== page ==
University of Wisconsin law professor Ann Althouse writes a fascinating New York Times op/ed arguing that we should not let our emotions run away with us when we talk about race.Ron probably thought everybody remembered his big dispute with me back in January and would perceive a stunning revelation of my hypocrisy, but I see "his editor" -- my heartthrob, Nick Gillespie? -- made him add a link to his pissy old tirade so readers could see how deeply the old coot has it in for me.
That's very good advice.
As you can tell from that pissy tirade, the old coot loves to wallow in the belief that he is smarter and more profound than I am, but, unfortunately, he's not smart and profound enough to perceive that I am not contradicting myself. His aha falls splat.
My January dispute with Bailey was about the way hardcore libertarians are too in love with their abstract principles and sanitize the real context of race out of their analysis. Here is how I responded to Bailey's loutish attack on me back then.
Notice the similarity between what I was saying to Ron and what Professor Kaplan was trying to do in teaching his lesson about how law fails to deal with the way things are in real life. Both what I said and what -- I think -- Kaplan was trying to teach had to do with the way it's not good enough to deal in abstractions and how it's important to engage with how these abstractions play out in real life.
In the NYT column, I say:
Ironically, you have to care enough about engaging energetically with issues of race to run into this sort of trouble. It’s so much easier to skip the subject altogether, to embrace a theory of colorblindness or to scoop out gobs of politically correct pabulum. It’s only when you challenge the students and confront them with something that can be experienced as ugly... that you create the risk that someone may take offense.Ron Bailey, cocooned inside his abstractions, is the sort of person I am saying takes the easier path. I want for it to be possible to bring in the racial context that challenges the pat abstractions he fawns over himself for believing in.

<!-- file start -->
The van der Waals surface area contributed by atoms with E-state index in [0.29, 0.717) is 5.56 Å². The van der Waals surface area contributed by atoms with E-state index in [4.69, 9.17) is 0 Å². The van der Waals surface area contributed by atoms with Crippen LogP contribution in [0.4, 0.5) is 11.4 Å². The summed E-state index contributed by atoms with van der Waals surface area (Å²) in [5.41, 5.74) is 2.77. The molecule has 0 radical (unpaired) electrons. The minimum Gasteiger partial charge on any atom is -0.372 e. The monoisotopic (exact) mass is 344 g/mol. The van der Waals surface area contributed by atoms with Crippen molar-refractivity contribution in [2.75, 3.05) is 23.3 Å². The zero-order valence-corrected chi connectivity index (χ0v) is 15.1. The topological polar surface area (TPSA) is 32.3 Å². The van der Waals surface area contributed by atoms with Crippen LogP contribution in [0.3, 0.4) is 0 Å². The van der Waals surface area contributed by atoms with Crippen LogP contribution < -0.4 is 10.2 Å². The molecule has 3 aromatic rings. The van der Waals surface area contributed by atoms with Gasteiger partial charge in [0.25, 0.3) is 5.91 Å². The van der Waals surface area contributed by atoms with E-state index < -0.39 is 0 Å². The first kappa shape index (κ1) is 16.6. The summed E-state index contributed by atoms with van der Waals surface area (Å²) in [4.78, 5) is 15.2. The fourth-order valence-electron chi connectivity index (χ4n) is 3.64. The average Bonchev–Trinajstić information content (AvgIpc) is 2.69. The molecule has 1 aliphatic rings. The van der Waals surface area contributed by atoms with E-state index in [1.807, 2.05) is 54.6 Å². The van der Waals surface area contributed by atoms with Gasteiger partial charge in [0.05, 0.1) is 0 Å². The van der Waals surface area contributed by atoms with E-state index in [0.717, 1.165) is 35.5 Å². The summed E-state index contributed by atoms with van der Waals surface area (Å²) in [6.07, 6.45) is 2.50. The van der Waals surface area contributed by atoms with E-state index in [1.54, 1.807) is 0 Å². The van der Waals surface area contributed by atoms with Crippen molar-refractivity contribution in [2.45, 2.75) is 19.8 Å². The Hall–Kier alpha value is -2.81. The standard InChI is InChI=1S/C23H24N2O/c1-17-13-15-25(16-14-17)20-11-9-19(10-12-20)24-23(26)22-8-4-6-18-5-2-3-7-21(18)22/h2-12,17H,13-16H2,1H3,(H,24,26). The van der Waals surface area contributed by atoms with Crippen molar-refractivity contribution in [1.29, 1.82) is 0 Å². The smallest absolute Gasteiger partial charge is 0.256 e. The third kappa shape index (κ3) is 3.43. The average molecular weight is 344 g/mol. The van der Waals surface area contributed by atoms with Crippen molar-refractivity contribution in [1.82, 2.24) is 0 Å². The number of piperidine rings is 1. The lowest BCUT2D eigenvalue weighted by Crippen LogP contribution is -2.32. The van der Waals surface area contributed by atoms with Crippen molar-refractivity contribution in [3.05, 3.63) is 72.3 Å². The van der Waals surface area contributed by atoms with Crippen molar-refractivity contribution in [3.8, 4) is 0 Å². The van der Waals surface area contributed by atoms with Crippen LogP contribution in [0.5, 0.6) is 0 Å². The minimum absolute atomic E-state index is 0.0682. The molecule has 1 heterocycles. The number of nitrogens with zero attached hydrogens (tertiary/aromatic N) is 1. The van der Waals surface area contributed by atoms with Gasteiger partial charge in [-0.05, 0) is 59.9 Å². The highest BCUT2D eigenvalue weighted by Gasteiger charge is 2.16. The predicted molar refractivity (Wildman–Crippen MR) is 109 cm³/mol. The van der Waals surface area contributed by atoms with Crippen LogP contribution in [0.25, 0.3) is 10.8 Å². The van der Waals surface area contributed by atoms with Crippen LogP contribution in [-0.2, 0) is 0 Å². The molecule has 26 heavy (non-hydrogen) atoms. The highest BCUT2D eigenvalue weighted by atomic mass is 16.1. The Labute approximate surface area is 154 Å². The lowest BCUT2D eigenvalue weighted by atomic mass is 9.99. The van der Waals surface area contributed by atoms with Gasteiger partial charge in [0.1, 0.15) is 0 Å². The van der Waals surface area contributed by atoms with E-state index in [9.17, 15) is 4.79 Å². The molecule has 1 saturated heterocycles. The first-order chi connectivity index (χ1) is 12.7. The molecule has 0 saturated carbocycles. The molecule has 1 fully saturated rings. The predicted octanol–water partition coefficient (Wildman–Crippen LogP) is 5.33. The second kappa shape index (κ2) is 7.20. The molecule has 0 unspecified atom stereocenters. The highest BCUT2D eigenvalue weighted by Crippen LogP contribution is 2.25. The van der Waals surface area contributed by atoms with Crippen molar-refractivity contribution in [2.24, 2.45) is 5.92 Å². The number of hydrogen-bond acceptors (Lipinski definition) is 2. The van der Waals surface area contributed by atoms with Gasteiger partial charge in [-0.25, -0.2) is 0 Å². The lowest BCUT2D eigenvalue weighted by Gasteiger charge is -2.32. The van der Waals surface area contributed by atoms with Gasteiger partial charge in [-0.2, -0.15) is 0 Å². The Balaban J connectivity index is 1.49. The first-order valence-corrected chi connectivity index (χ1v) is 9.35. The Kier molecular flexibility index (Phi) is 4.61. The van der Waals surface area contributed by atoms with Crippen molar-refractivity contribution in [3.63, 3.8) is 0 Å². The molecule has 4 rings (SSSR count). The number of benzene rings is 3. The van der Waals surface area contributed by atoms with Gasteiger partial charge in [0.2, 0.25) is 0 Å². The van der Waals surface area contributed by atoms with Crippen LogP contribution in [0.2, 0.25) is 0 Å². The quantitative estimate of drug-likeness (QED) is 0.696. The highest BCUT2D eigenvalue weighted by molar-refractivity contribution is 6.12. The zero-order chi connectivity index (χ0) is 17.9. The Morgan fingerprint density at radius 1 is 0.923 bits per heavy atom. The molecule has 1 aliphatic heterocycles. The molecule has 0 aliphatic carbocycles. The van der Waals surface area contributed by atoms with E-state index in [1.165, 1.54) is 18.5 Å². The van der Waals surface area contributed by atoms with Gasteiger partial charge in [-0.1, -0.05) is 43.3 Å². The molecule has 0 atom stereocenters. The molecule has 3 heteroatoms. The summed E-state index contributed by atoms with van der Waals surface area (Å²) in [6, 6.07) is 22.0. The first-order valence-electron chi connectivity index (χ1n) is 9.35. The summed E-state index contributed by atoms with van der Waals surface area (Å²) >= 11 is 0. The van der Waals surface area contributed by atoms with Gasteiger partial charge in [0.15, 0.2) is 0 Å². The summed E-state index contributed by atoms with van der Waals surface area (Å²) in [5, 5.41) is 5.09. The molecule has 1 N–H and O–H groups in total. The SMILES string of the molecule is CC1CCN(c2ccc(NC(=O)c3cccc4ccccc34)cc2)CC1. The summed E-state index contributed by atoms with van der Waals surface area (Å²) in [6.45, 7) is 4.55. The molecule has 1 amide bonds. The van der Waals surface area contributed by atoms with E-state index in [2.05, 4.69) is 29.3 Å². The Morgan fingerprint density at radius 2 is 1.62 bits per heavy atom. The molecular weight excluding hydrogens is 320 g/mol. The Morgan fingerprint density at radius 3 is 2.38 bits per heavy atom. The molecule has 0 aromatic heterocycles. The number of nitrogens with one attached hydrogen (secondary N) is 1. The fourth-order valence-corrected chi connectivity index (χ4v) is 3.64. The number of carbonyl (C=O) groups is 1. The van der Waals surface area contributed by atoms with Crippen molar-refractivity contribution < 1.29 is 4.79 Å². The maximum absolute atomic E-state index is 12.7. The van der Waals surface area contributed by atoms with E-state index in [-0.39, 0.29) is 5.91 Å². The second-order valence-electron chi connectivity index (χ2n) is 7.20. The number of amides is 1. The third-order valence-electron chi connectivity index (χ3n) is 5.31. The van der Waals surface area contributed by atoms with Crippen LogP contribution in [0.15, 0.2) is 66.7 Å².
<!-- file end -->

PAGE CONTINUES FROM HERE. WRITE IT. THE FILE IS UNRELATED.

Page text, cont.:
I don't say it's wrong to bring emotion into a legal discussion. I am crediting Kaplan for not retreating from the things that make people emotional. I have never blamed the students for becoming passionate when he stirred up their emotions. That is a misreading of my column (which the preening Bailey does to accuse me of hypocrisy).
Look closely. I talk about Kaplan's "complicated pedagogical exercise" that "stirr[ed] up difficult emotions" in the students. That doesn't mean the students were wrong to respond on an emotional level. I think he wanted them to have deep feelings about law and society. The breakdown occurred because they didn't bring that passion to the discussion with the teacher but ran to complain to the law school dean -- using the scary phrase "a racially hostile learning environment" -- which led to attempts to cure them of their bad feelings.
My NYT column concludes:
Our question should not be about what we can do to make you comfortable or how we can make your life pleasant again.Clearly, I am objecting to those who were afraid of the students' strong emotions and who aimed at restoring comfort and pleasantness. I worried that this fear would chill classroom discussion and cause teachers to retreat into a more abstract, de-contextualized presentation.
We owe our law students respect, but part of that respect is the recognition that they are adults who are spending many thousands of dollars and hours of study trying to acquire the critical thinking and fortitude that will enable them to serve clients and to stand up to adversaries who are only too ready to shake their nerve....
The already cold Bailey thinks I have now decided I like the chill. I do not. I think there is something distorted and defective about reason drained of emotion. Or, more accurately, I think there is always emotion in reason, whether you admit it or not. That's why I was asking, back in January, what was that emotion that drove you to cling so hard to those abstractions you love so much. How do I know it isn't hatred?